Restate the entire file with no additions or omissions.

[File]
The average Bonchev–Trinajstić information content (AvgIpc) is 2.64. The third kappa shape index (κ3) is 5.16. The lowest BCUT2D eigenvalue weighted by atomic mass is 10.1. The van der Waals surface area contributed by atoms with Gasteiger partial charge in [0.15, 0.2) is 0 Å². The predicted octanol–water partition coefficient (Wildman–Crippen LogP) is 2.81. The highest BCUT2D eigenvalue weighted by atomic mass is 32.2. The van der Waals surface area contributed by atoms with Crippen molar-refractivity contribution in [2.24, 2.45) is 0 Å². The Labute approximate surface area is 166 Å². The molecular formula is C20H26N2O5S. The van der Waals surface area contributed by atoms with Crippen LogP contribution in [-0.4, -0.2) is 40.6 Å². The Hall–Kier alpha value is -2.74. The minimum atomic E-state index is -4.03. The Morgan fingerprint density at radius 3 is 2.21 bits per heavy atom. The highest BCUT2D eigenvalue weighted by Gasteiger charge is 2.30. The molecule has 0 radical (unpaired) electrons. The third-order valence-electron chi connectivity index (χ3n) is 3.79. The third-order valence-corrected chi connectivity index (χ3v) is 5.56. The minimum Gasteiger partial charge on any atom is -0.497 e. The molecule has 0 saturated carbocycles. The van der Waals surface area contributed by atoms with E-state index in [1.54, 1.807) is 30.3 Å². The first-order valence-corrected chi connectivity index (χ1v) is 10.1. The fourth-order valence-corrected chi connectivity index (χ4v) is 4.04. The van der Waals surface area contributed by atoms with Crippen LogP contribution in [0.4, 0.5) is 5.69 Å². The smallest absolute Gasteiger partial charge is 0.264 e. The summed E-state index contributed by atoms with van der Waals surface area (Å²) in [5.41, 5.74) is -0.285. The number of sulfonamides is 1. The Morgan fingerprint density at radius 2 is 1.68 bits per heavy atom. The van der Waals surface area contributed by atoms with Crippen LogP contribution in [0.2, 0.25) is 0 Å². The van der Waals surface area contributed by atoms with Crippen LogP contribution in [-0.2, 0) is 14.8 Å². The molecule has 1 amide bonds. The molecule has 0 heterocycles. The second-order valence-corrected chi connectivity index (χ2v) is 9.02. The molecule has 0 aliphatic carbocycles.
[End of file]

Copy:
The average Bonchev–Trinajstić information content (AvgIpc) is 2.64. The third kappa shape index (κ3) is 5.16. The lowest BCUT2D eigenvalue weighted by atomic mass is 10.1. The van der Waals surface area contributed by atoms with Gasteiger partial charge in [0.15, 0.2) is 0 Å². The predicted octanol–water partition coefficient (Wildman–Crippen LogP) is 2.81. The highest BCUT2D eigenvalue weighted by atomic mass is 32.2. The van der Waals surface area contributed by atoms with Crippen molar-refractivity contribution in [2.24, 2.45) is 0 Å². The Labute approximate surface area is 166 Å². The molecular formula is C20H26N2O5S. The van der Waals surface area contributed by atoms with Crippen LogP contribution in [-0.4, -0.2) is 40.6 Å². The Hall–Kier alpha value is -2.74. The minimum atomic E-state index is -4.03. The Morgan fingerprint density at radius 3 is 2.21 bits per heavy atom. The highest BCUT2D eigenvalue weighted by Gasteiger charge is 2.30. The molecule has 0 radical (unpaired) electrons. The third-order valence-electron chi connectivity index (χ3n) is 3.79. The third-order valence-corrected chi connectivity index (χ3v) is 5.56. The minimum Gasteiger partial charge on any atom is -0.497 e. The molecule has 0 saturated carbocycles. The van der Waals surface area contributed by atoms with E-state index in [1.54, 1.807) is 30.3 Å². The first-order valence-corrected chi connectivity index (χ1v) is 10.1. The fourth-order valence-corrected chi connectivity index (χ4v) is 4.04. The van der Waals surface area contributed by atoms with Crippen LogP contribution in [0.4, 0.5) is 5.69 Å². The smallest absolute Gasteiger partial charge is 0.264 e. The summed E-state index contributed by atoms with van der Waals surface area (Å²) in [5.41, 5.74) is -0.285. The number of sulfonamides is 1. The Morgan fingerprint density at radius 2 is 1.68 bits per heavy atom. The van der Waals surface area contributed by atoms with Crippen LogP contribution in [0.2, 0.25) is 0 Å². The van der Waals surface area contributed by atoms with Crippen LogP contribution in [-0.2, 0) is 14.8 Å². The molecule has 1 amide bonds. The molecule has 0 heterocycles. The second-order valence-corrected chi connectivity index (χ2v) is 9.02. The molecule has 0 aliphatic carbocycles.